Melissa Smith: Dissolve

Sawtooth, Launceston 27 April – 19 May 2012

Melissa Smith Looking back and within��2012, laser cut perspex block 43.5 x 43.5cm ��(reversed to be viewed in positive for exhibition). Photo: Jennifer Dickens.

As an artist-run-initiative, Sawtooth in Launceston offers artists the opportunity to explore new ground. Melissa Smith's latest work manifests this challenge and represents a radical experimental shift in her practice. The result is Dissolve, a body of work that peripherally references Smith’s extensive background in exquisite printmaking that has been dominated by vibrant red, but in reality defines an alternative direction. Where her previous work is lyrical, flowing, hand-crafted and overtly connected to themes of nature through the depiction of reductive yet recognisable forms, this work crosses over to engage new digital forms and scientific data in a way that is more discursive, and which more directly aligns its red palette with a sense of danger.

The artist has experimented with digital 3D modelling and computer controlled router technologies to cut out the printing plates and to precisely carve out the imagery, which is dominated by the bold graphic of the QR code. Increasingly these small square abstracted forms are providing instant connectivity in our information-saturated world. On the surface Smith’s QR codes reference minimal abstraction. However, unlike the tendency in modernist minimalism to strip out the referent, here knowledge of the code gives the work a defined point of reference forging a tangible relationship between its hard-edged form and its antithetical propositional and discursive content. Scanning the works with a smart phone QR reader application opens a conversation that transcends or maybe even collapses art into knowledge, providing access to the exhibition’s literal context. The artist is playing with new technologies as artists have often done, but she is also using digital technology to build a more direct and informed connection to her intentions.

The specific subject embedded in the 2D and 3D prints has little if any direct aesthetic connection with the initiating coded patterns and everything to do with the three-dimensional laser print of the shelled creature that is placed behind glass in protected isolation in the centre of the gallery. The combination of these two elements bridges the space between aesthetic response and scientific inquiry, inviting the viewer via the artwork into an alternative way of seeing and understanding.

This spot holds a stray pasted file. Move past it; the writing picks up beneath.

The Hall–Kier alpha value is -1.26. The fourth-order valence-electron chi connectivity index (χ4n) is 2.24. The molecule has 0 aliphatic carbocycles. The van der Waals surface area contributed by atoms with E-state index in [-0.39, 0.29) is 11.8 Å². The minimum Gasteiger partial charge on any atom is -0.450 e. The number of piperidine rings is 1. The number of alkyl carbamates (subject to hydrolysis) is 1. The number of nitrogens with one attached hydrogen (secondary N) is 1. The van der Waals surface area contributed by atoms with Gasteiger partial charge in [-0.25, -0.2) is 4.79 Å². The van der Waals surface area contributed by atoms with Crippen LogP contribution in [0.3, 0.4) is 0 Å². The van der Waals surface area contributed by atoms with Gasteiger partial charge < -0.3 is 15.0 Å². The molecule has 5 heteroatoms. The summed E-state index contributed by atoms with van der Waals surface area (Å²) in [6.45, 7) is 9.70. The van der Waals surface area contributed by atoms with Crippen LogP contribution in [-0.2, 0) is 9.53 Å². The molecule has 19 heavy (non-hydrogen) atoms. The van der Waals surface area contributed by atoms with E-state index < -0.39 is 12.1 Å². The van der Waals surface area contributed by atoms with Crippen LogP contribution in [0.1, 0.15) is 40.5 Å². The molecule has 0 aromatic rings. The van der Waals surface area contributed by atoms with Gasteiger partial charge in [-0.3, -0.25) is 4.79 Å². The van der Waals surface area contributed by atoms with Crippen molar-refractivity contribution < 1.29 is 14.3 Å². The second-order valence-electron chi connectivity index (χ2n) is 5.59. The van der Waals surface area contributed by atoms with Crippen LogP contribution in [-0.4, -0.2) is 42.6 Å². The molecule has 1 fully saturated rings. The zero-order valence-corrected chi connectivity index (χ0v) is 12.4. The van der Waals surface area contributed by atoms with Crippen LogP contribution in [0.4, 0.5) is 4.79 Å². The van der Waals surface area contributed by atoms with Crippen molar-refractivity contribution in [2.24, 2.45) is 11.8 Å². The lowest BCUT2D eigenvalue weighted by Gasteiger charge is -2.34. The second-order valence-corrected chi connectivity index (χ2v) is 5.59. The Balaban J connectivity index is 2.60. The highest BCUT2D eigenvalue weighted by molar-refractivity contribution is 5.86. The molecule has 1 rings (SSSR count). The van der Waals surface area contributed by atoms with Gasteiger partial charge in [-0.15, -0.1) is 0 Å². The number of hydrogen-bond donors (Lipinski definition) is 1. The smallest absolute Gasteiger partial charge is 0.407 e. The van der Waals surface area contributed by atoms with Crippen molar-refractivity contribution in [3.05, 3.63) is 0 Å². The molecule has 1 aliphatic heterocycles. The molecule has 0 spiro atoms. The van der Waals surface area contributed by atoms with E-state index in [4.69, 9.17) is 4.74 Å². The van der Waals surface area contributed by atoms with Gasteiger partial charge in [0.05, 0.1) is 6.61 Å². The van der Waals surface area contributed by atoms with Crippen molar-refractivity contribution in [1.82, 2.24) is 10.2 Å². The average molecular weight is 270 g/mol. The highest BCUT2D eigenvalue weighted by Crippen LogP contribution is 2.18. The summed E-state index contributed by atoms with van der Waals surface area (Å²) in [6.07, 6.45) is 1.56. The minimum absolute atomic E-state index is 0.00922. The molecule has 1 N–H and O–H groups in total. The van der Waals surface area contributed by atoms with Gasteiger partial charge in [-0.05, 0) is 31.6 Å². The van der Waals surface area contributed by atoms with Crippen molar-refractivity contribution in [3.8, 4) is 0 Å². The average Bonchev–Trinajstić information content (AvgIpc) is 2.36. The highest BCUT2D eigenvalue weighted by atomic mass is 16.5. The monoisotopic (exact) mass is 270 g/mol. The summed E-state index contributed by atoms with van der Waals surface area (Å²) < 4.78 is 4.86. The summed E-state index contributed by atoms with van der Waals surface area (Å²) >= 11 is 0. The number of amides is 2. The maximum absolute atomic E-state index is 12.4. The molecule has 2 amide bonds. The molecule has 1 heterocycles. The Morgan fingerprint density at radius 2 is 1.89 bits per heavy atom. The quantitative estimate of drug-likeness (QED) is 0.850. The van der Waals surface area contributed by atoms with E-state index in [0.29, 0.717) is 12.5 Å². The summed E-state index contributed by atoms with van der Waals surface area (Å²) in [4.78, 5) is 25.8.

Smith has an ever-present concern for the environment. In this work, she focuses her attention on the pteropod or sea butterfly which she identifies as "an icon of fragility" and which is described on the footage that is downloaded when the QR code is read as “swimming potato chips”, implying that they are the food source on which many other creatures graze. These tiny molluscs are sensitive to the changes in the ocean’s acidity caused by fluctuations in the levels of carbon dioxide. Any alterations to these levels caused by climate change will have repercussions throughout the food chain. With a billion people dependent on the bounty of the sea, the survival of this tiny creature has a potential profound effect on our future.

Smith sought advice and support from a range of scientists and technologists in the development and creation of this work and has subsequently aligned with the Living Data Initiative, a collaboration of people from arts and non-arts backgrounds who are endeavouring to create a forum in which to consider art’s role in sharing scientific information and ideas. This is a comfortable fit, for the split between art and science is really a false dichotomy. Smith’s work builds on Romantic traditions about the natural environment that initiated a fascination in going beyond the functional world, a desire to spend time in contemplation of the wonders of nature, and ultimately a commitment to take care of our planet. Such sensibilities are encountered in both realms Jane Deeth

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